Criss-crossing the globe from Nigeria to Britain to China, Ellams’ story follows two foster brothers—one Muslim, one Christian—who travel the world selling their T-shirts. While Ellams is keen to emphasise the simplicity of the tale, along the way the brothers’ experiences touch on issues as diverse as sectarian violence, homophobia and the ethics of the fashion industry. “The story covers so many things and does so very honestly,” he reflects.
Ellams’ aim, similarly to Tempest’s, is to identify the human narrative at the heart of his subjects. “Whenever I read stories about politics they tend to bore me,” he admits, pointing to the lack of a human connection. “That’s what I try to do,” he continues, “just tell stories about two guys and how the world happens to them.”
As well as being a consummate storyteller, Ellams very much identifies himself as a poet, explaining that the page is usually his first consideration. He describes the range of his work in terms of transformation. “Usually I think of myself as Bruce Banner,” he grins, seizing with glee on the superhero metaphor. “When I write a poem I think of myself as this scientist, this geek with glasses, conducting literary experiments with paper and pen. And then I think of myself reading poems as somewhere in between.” It’s only in his solo shows, when harnessing theatrical elements, that he’s the Hulk – “the monster is entirely unleashed.”
Elsewhere in the spoken word programme at this year’s Fringe, the offerings are equally varied. From the chaotic spontaneity of an ad-libbing show at the Assembly Rooms to a range of one-off talks from speakers such as Jeanette Winterson and Jon Ronson, spoken word is a patchwork genre. Among the highlights are the return of Scroobius Pip, poet John Osborne’s follow-up to the acclaimed John Peel’s Shed, and Luke Wright’s new show Essex Lion.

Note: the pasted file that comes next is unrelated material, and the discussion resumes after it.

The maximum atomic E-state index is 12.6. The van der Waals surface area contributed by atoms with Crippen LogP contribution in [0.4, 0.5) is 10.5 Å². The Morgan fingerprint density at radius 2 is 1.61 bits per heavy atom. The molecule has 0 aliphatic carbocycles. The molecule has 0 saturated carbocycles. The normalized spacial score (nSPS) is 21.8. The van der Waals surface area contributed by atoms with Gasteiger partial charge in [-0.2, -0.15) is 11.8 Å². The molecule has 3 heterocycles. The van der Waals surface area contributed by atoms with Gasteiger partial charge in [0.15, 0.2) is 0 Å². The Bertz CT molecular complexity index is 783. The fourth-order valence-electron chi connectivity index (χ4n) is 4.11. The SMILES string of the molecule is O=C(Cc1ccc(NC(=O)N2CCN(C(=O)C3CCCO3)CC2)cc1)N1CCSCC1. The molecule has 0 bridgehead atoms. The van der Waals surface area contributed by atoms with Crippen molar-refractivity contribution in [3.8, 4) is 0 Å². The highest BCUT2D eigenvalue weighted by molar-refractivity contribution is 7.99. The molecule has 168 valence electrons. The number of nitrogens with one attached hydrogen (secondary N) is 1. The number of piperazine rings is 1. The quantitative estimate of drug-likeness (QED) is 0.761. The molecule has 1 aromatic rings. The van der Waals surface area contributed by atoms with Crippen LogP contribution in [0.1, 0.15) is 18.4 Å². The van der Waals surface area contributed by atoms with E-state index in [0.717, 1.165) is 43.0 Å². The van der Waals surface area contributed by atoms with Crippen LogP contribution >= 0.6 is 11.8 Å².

As Wright explains, his show was born from the inspiration of the false lion sightings in Essex last year and has ended up bringing in a range of poems about the things we want to see. “I think we’re always looking for those things in the next field, those things on the horizon,” he says. “All the poems are quite unrelated in their subject matter, but they’ve all got that at their core; they’re all about longing in some way and wishful thinking and self-deception.”
Discussing the spoken word scene, Wright is more pragmatic about the terms in which it is described. “Labels exist for a reason,” he points out, and he speaks of the launch of the spoken word section in the Fringe programme as “hugely symbolic.” For all these artists, however, the work itself is more important than the words used to discuss it.
“Hopefully there are a lot of writers coming through who are exploring new places and having new ideas and going on this huge adventure with text,” says Tempest. “Whatever form that comes in, if that’s happening we should be really, really, really glad.”